— A number of the Second New York saw the rebel sharp-shooters fire upon and kill two vivandieres who were giving [?] and [?] to the wounded. The rebels also shout at ambulances bringing off the wounded. They also fired point blank at the buildings used as hospitals, and it is said by some that they fired the buildings.

— Lieut. Col. Haggerty of the Sixty-ninth, was killed in a charge. When his body was found, his throat was cut from ear to ear, and his ears and nose were cut off. Many of the sounded were found thus disfigured.

— A member of the New York Sixty-ninth says:

Thos. Francis  Meagher was the most conspicuous man on the field, riding on a white horse, with his hat off, and going into the battle most enthusiastically. At one time our regimental color was taken, and Meagher seized the green flag of Ireland, and went to the front, leading the men to the charge. The color was recaptured, the enemy was driven back, and the we formed in hollow square, by orders, and retreated steadily off the ground.

— A Union man living near Fairfax assured our informants he had seen the intrenchments at Manassas, and that there were nine miles of batteries there.

— The number of killed and wounded is got by Gen. Mansfield at less than 1,000, and by Gen. McDowell at from 500 to 700.

— Senator Lane, of Indiana, gives it as his opinion that the reason of the panic was an order given to the batteries to return to a certain point for ammunition, and this apparently retreating movement of batteries produced consternation and panic. By other the order to retreat, which assisted to change the fortunes of Sunday, is ascribed to Gen. Miles, of the Army, who commanded the fifth division.

— The Zouaves, after taking one battery, were rushing upon another , when those behind it cried out, “For God’s sake, don’t shoot your brothers.” Upon this, the Zouaves reserved their fire, until artillery was poured in upon them by the battery from which the supplications had come.

— It is well authenticated that in several instances our men fired upon each other. Company [?] of the Thirty-eighth Regiment New York Volunteers, suffered severely form such a mischance.

— When the colors of the Sixty-ninth were captured by the Virginians, two of them seized the flags and were going off with them, when Lieut. Matthews, of Company K, Fire Zouaves, fired and killed both the Virginians, and recovered the flags.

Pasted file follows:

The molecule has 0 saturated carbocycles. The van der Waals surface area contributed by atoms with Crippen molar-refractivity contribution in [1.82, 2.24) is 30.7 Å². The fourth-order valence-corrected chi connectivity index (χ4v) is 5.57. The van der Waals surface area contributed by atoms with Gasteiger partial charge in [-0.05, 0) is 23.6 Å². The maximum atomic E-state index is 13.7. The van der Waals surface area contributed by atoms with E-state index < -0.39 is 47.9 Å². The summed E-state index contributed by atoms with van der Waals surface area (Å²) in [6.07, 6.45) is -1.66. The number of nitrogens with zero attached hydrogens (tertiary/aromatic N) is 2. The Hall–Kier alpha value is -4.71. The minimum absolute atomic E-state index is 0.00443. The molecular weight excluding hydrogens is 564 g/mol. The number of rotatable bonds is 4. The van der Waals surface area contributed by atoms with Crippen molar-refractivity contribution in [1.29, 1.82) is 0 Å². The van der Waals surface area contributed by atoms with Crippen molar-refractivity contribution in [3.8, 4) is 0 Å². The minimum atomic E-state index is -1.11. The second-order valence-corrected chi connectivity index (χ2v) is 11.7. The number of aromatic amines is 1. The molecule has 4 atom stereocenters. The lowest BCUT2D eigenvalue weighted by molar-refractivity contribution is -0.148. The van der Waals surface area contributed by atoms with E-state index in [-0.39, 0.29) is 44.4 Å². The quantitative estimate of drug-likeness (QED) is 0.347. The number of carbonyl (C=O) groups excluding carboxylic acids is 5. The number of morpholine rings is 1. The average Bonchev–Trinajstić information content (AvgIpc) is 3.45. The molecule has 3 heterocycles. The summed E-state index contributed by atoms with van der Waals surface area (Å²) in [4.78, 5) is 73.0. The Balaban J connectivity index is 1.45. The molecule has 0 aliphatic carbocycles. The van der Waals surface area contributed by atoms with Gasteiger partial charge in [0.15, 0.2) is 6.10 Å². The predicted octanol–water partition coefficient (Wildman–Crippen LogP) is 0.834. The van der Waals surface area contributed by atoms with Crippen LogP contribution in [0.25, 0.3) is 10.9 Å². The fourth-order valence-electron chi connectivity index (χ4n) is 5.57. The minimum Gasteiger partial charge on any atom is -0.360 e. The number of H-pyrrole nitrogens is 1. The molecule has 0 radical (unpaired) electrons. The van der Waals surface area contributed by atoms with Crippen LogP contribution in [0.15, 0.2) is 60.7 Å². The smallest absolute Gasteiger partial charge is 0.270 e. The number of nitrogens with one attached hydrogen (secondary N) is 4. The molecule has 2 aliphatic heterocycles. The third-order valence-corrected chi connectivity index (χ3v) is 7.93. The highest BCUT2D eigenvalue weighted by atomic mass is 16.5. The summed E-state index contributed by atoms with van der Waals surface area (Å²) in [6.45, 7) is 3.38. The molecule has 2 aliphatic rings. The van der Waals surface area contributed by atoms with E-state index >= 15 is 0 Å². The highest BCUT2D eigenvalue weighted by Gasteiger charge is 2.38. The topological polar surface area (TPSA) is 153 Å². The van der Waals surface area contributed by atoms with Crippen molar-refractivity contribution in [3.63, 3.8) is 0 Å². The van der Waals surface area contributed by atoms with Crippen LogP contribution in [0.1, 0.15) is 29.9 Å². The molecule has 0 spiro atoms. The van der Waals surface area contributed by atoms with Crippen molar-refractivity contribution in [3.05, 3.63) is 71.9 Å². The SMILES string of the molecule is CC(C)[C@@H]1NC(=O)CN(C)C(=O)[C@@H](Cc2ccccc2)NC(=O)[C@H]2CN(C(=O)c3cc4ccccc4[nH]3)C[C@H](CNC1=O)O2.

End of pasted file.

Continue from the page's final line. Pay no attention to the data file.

— Capt. Wildey, of Company I, Zouaves, killed two out of four Mississippians who were dragging a gun. All our men agree in representing that the rebel infantry will not stand a fair fight, even with three to our one. They gave way whenever attacked, when not supported by artillery.

— There is every reason now to believe, from concurrent reports, that a retreating panic seized the confederate army at the same time some of our regiments began their hasty and wild exodus from the scene of carnage.

— Capt. T. F. Meagher had a horse shot under him, but is untouched. All out losses were in advancing – none in falling back. There was no panic in front. This was confined mainly to the wagon drivers, straggling soldiers and fugitive officers, and the rear of the column.

— Our loss in field pieces is not so great as heretofore estimated. Every gun of Capt. Ayres’ battery, formerly Sherman’s, was brought off safe – only some caissons being lost. The loss of baggage wagons will not exceed fifty. In small arms, our loss is at least three thousand.

— The Colonels of our regiments appear to have been in the thickest of the fight, if we may judge by the casualties. The returns show four killed and seven wounded. There were thirty-six in the engagement, which gives a ratio of one in three killed or wounded.

— Gen. Cameron, who went to Manassas intending to witness the battle, was so impressed with  the doubtful character of the attempt to force the enemy’s position, that he returned in haste to Washington to [?], if possible, the orders which had been issued for an attack, but arrived too late. He immediately pressed forward, however, all the available troops to strengthen the Reserve Corps. Our officers had little hope of winning the battle, on Saturday night. A prominent Member of Congress who was there, after an interview with General McDowell and his aids, wrote down his conviction that we should lose it, and that the commanding General was hopeless at the commencement of the battle. We learn from another source that this was the general feeling among the officers. One captain remonstrated against the madness of the assault. Gen. McDowell said that a victory at this juncture was so important, that a great risk must be run to win it.

— It is believed the loss of the Fire Zouaves will not exceed 100, and that of the N.Y. 71st 60. Stragglers are continually coming in, but they are scattered through the different camps, so that the muster roles of different regiments can not yet be arranged, and the exact losses ascertained.